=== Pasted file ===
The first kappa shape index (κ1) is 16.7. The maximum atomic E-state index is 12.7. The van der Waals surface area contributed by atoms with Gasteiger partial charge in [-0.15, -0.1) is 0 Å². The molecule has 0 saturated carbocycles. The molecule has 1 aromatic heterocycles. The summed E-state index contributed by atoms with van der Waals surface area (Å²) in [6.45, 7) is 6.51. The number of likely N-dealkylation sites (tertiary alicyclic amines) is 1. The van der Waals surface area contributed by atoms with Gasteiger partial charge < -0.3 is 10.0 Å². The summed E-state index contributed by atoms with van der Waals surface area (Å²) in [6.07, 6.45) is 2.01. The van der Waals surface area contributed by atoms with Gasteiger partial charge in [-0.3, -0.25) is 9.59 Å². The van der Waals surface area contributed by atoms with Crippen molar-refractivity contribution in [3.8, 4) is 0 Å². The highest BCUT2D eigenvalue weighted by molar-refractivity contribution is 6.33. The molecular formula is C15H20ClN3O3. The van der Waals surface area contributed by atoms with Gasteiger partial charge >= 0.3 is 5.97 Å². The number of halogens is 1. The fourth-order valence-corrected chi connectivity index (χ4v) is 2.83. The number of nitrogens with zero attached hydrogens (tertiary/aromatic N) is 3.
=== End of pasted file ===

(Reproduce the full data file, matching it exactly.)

The first kappa shape index (κ1) is 16.7. The maximum atomic E-state index is 12.7. The van der Waals surface area contributed by atoms with Gasteiger partial charge in [-0.15, -0.1) is 0 Å². The molecule has 0 saturated carbocycles. The molecule has 1 aromatic heterocycles. The summed E-state index contributed by atoms with van der Waals surface area (Å²) in [6.45, 7) is 6.51. The number of likely N-dealkylation sites (tertiary alicyclic amines) is 1. The van der Waals surface area contributed by atoms with Gasteiger partial charge < -0.3 is 10.0 Å². The summed E-state index contributed by atoms with van der Waals surface area (Å²) in [6.07, 6.45) is 2.01. The van der Waals surface area contributed by atoms with Gasteiger partial charge in [-0.3, -0.25) is 9.59 Å². The van der Waals surface area contributed by atoms with Crippen molar-refractivity contribution in [3.8, 4) is 0 Å². The highest BCUT2D eigenvalue weighted by molar-refractivity contribution is 6.33. The molecular formula is C15H20ClN3O3. The van der Waals surface area contributed by atoms with Gasteiger partial charge >= 0.3 is 5.97 Å². The number of halogens is 1. The fourth-order valence-corrected chi connectivity index (χ4v) is 2.83. The number of nitrogens with zero attached hydrogens (tertiary/aromatic N) is 3.